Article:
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Henry Heyworth was born on 1st February 1894 and was the youngest son of Samuel and Ann Heyworth of 16 Derby Street, Chorley. He was baptised at St. James’ Church in Chorley on 25th February 1894 and had six older siblings;

  • James Heyworth (b. 1880)
  • John Heyworth (b. 1883)
  • Bertha Heyworth (b. 1885)
  • Samuel Heyworth (b. 1887)
  • William Heyworth (b. 1888)
  • Fred Heyworth (b. 1890)
  • Henry Heyworth (b. 1894)

More commonly called Harry, he is found in 1901 aged 7 and living at 9 Townley Street, Chorley. His father was working as an engine tenter in a cotton mill along with siblings John, Bertha, Samuel and William who were also working in the same industry. By 1911 his father had died and Harry, now 17, had followed the rest of the family into the cotton industry and they were living at 78 Brook St Chorley.

Just prior to enlisting Harry was working as a cutlooker at Laurence’s Mill, inspecting the weaver’s cut or piece of cloth as it comes from the loom. He enlisted into the Territorial Force at Chorley in December 1915 and was mobilised a month later, joining the 4/5th Battalion of the Loyal North Lancashire Regiment with the number 7802. His number became 243257 when the TF were renumbered in 1917.

At the time of his enlistment he was 21 years 10 months old, single and had no previous military experience although he was a Sergeant in the Boys’ Brigade. He was still living at 78 Brook Street Chorley and gave his mother’s name, same address, as his legal next of kin. The medical officer noted that Henry was 5ft 3.5in tall, weighed 105lbs with a 33in chest.

Harry sailed from Folkestone to Boulogne on 12th February 1917 with the initial deployment of the 4/5th Battalion and had a fairly busy time on rotation through the trenches at Fleurbaix until they were marched from there to Armentieres on 2nd August 1917. Later that month reported sick to a casualty clearing station and spent over a week in hospital for varicocele problems. Harry was then transferred across to the 1/5th Battalion in September and was reported to be missing after the fighting at Cambrai on 30th November 1917. On the opening day of the Battle of Cambrai battle ten days earlier, 20th November 1917, only the 164th Brigade was engaged, but during the fighting on the 30th November, the remaining units, and especially the 1/5th Battalion took their fair share of casualties.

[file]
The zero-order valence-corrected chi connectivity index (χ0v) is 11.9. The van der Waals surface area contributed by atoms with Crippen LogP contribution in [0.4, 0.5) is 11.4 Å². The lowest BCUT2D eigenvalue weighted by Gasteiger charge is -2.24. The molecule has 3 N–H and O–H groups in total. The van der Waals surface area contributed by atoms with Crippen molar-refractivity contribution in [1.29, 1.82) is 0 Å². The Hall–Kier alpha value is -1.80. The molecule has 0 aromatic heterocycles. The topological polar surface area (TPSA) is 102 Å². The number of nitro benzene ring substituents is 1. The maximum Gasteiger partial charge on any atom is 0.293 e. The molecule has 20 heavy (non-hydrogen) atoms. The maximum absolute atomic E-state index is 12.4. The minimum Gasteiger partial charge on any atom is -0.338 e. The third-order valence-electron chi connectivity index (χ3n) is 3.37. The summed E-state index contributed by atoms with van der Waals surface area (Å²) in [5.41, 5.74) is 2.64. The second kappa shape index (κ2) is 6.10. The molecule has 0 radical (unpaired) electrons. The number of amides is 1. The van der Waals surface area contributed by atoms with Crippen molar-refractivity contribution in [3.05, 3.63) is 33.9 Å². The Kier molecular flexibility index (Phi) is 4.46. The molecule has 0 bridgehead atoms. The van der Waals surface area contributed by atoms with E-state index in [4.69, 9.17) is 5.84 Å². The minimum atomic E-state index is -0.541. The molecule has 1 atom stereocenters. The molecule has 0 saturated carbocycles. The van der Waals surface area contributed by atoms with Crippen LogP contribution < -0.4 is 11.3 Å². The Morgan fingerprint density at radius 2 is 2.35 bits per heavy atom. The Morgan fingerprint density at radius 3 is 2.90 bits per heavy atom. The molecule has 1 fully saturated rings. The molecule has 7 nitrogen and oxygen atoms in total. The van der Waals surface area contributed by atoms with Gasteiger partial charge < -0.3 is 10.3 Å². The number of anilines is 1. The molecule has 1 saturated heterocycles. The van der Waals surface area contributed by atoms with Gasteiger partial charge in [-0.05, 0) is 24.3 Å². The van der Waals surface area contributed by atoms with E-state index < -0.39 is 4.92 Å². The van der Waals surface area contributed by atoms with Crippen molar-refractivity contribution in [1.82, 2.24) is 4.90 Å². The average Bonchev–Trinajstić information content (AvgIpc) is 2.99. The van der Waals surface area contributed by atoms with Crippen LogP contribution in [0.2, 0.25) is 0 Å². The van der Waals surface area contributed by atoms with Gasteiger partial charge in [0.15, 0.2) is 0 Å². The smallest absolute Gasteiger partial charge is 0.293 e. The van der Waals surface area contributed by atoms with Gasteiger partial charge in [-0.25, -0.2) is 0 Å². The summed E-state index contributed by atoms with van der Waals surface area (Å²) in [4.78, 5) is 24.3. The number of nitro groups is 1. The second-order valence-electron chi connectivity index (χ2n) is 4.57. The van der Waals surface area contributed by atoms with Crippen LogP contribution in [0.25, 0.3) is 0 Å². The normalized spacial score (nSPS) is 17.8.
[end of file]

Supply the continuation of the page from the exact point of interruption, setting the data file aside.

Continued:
Cambrai, 30th November 1917 – 8:30hrs
That morning a heavy fog hung in the air over the 55th Divisional front line, a line that had been heavily bombarded for the past 90 minutes.

The enemy penetrated the 1/5th sector at Holts Bank, having advanced at a staggering rate, with overwhelming numbers into Pigeon Quarry, they had succeeded in seriously outflanking our men.

Massively outnumbered, and with the help of the Liverpool Scottish, the Loyals gallantly stood firm and inflicted serious damage on the German soldiers, succeeding in holding Adelphi and Gloucester Roads until such time as they became so few in number they were forced to withdraw.

Prior to the withdrawal, an element of Loyal North Lancs had already been cut off from the rest of the Battalion and were completely surrounded at Limerick Post. Somehow they succeeded in defending their encircled position, managing to reach their own line by 5:00hrs the next morning.
In this action the Battalion paid a heavy price, 2 men had been killed, 3 Officers and 27 other ranks wounded, 2 Officers were wounded and missing, while 16 Officers and 384 non-commissioned Officers and men were missing.

Private Henry Heyworth was one of the men reported to be missing, later for official purposes to be presumed to have died on or since this date. Henry’s body was not recovered from the battlefield and as such he is remembered on the Cambrai memorial. No effects were returned to his family.

His mother would later receive her late son’s British War Medal and Allied Victory medal, along with a memorial plaque and scroll bearing his name and in recognition of his sacrifice.

In the Chorley Memorial Book (CMB) compiled by Susannah Knight and held at Astley Hall, Henry Heyworth’s details are recorded under the reference CMB/II/122b. As was sometimes the case, some of the information recorded in the book is slightly incorrect but having his photo is priceless. The Susannah Knight CMB project is being managed by Adam Cree and we are very grateful to him for sharing the following photo and extract from the book. Heyworth 1 Heyworth 2

Rank: Private
Service No: 243257
Date of Death: 30/11/1917
Regiment/Service: The Loyal North Lancashire Regiment, 1st/5th Bn.
Memorial: CAMBRAI MEMORIAL, LOUVERVAL

Paul McCormick
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Paul McCormick

Paul McCormick is the creator and administrator for the Loyal North Lancashire Regiment website. Since 2010 he has been researching the soldiers that served during the First World War and sharing their stories on his website. You can contact Paul through the website 'Contact Me' page or on Twitter and Facebook.
Paul McCormick
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One Response to 243257 PTE. H. HEYWORTH. L.N.LAN.R.

  1. Pat Gettings says:

    Thank you for this article . Henry Heyworth was my great uncle and I can recall my mother talking about him. I have been been lucky enough to meet another relative who had all the letters etc his mother received after his death . The details on here fill in some of the details I was unaware of. Thanks again

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